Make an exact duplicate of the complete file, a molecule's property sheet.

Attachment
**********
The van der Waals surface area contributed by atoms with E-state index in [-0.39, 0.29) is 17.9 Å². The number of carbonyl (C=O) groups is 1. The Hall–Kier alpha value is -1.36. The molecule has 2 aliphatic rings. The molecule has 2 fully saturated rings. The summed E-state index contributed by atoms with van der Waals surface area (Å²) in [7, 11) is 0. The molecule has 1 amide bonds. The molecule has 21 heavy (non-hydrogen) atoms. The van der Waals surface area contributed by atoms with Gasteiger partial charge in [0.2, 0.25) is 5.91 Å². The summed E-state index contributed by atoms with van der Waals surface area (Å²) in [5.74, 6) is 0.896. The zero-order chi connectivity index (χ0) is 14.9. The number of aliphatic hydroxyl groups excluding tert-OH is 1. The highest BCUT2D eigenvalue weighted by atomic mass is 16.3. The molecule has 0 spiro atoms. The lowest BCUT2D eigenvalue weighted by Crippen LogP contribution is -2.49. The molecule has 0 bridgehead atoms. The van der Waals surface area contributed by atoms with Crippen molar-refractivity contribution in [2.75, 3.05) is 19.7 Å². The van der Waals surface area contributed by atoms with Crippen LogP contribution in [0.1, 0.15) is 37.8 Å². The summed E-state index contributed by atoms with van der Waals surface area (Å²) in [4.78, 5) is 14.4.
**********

The van der Waals surface area contributed by atoms with E-state index in [-0.39, 0.29) is 17.9 Å². The number of carbonyl (C=O) groups is 1. The Hall–Kier alpha value is -1.36. The molecule has 2 aliphatic rings. The molecule has 2 fully saturated rings. The summed E-state index contributed by atoms with van der Waals surface area (Å²) in [7, 11) is 0. The molecule has 1 amide bonds. The molecule has 21 heavy (non-hydrogen) atoms. The van der Waals surface area contributed by atoms with Gasteiger partial charge in [0.2, 0.25) is 5.91 Å². The summed E-state index contributed by atoms with van der Waals surface area (Å²) in [5.74, 6) is 0.896. The zero-order chi connectivity index (χ0) is 14.9. The number of aliphatic hydroxyl groups excluding tert-OH is 1. The highest BCUT2D eigenvalue weighted by atomic mass is 16.3. The molecule has 0 spiro atoms. The lowest BCUT2D eigenvalue weighted by Crippen LogP contribution is -2.49. The molecule has 0 bridgehead atoms. The van der Waals surface area contributed by atoms with Crippen molar-refractivity contribution in [2.75, 3.05) is 19.7 Å². The van der Waals surface area contributed by atoms with Crippen LogP contribution in [0.1, 0.15) is 37.8 Å². The summed E-state index contributed by atoms with van der Waals surface area (Å²) in [4.78, 5) is 14.4.